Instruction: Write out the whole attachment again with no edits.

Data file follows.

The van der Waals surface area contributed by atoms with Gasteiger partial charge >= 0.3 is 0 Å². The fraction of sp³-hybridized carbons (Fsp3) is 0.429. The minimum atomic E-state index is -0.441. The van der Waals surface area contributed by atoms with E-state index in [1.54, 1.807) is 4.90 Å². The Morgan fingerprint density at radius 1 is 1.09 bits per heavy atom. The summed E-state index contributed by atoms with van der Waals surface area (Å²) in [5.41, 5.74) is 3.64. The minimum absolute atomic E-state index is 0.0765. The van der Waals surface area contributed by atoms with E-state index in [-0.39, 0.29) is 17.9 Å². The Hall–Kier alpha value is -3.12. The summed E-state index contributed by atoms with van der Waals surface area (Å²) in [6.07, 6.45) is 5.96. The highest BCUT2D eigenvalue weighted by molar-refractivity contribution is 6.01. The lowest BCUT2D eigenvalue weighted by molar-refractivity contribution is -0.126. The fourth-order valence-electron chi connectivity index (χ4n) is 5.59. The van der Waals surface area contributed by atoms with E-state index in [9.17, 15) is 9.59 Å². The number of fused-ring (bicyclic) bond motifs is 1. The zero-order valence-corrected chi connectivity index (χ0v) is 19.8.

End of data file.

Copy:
The van der Waals surface area contributed by atoms with Gasteiger partial charge >= 0.3 is 0 Å². The fraction of sp³-hybridized carbons (Fsp3) is 0.429. The minimum atomic E-state index is -0.441. The van der Waals surface area contributed by atoms with E-state index in [1.54, 1.807) is 4.90 Å². The Morgan fingerprint density at radius 1 is 1.09 bits per heavy atom. The summed E-state index contributed by atoms with van der Waals surface area (Å²) in [5.41, 5.74) is 3.64. The minimum absolute atomic E-state index is 0.0765. The van der Waals surface area contributed by atoms with E-state index in [-0.39, 0.29) is 17.9 Å². The Hall–Kier alpha value is -3.12. The summed E-state index contributed by atoms with van der Waals surface area (Å²) in [6.07, 6.45) is 5.96. The highest BCUT2D eigenvalue weighted by molar-refractivity contribution is 6.01. The lowest BCUT2D eigenvalue weighted by molar-refractivity contribution is -0.126. The fourth-order valence-electron chi connectivity index (χ4n) is 5.59. The van der Waals surface area contributed by atoms with E-state index in [9.17, 15) is 9.59 Å². The number of fused-ring (bicyclic) bond motifs is 1. The zero-order valence-corrected chi connectivity index (χ0v) is 19.8.